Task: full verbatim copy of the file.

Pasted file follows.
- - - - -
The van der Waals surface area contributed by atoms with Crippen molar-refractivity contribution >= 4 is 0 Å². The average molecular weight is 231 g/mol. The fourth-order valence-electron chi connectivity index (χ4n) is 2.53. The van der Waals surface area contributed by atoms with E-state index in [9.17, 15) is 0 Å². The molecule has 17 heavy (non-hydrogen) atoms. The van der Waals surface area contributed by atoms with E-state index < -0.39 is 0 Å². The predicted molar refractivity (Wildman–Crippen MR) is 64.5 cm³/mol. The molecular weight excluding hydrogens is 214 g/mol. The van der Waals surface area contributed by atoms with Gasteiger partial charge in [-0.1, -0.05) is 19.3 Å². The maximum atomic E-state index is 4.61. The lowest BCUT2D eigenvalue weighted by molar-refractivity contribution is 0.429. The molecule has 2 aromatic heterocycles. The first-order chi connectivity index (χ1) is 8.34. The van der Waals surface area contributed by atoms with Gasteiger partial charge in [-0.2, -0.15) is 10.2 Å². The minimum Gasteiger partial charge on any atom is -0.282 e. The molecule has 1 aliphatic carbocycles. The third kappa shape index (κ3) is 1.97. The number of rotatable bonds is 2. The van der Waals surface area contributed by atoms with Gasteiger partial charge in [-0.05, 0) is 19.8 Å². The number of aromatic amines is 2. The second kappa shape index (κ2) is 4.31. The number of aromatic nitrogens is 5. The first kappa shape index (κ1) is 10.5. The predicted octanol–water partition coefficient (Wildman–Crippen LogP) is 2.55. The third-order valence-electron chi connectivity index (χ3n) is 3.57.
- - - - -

The van der Waals surface area contributed by atoms with Crippen molar-refractivity contribution >= 4 is 0 Å². The average molecular weight is 231 g/mol. The fourth-order valence-electron chi connectivity index (χ4n) is 2.53. The van der Waals surface area contributed by atoms with E-state index in [9.17, 15) is 0 Å². The molecule has 17 heavy (non-hydrogen) atoms. The van der Waals surface area contributed by atoms with E-state index < -0.39 is 0 Å². The predicted molar refractivity (Wildman–Crippen MR) is 64.5 cm³/mol. The molecular weight excluding hydrogens is 214 g/mol. The van der Waals surface area contributed by atoms with Gasteiger partial charge in [-0.1, -0.05) is 19.3 Å². The maximum atomic E-state index is 4.61. The lowest BCUT2D eigenvalue weighted by molar-refractivity contribution is 0.429. The molecule has 2 aromatic heterocycles. The first-order chi connectivity index (χ1) is 8.34. The van der Waals surface area contributed by atoms with Gasteiger partial charge in [-0.2, -0.15) is 10.2 Å². The minimum Gasteiger partial charge on any atom is -0.282 e. The molecule has 1 aliphatic carbocycles. The third kappa shape index (κ3) is 1.97. The number of rotatable bonds is 2. The van der Waals surface area contributed by atoms with Gasteiger partial charge in [-0.05, 0) is 19.8 Å². The number of aromatic amines is 2. The second kappa shape index (κ2) is 4.31. The number of aromatic nitrogens is 5. The first kappa shape index (κ1) is 10.5. The predicted octanol–water partition coefficient (Wildman–Crippen LogP) is 2.55. The third-order valence-electron chi connectivity index (χ3n) is 3.57.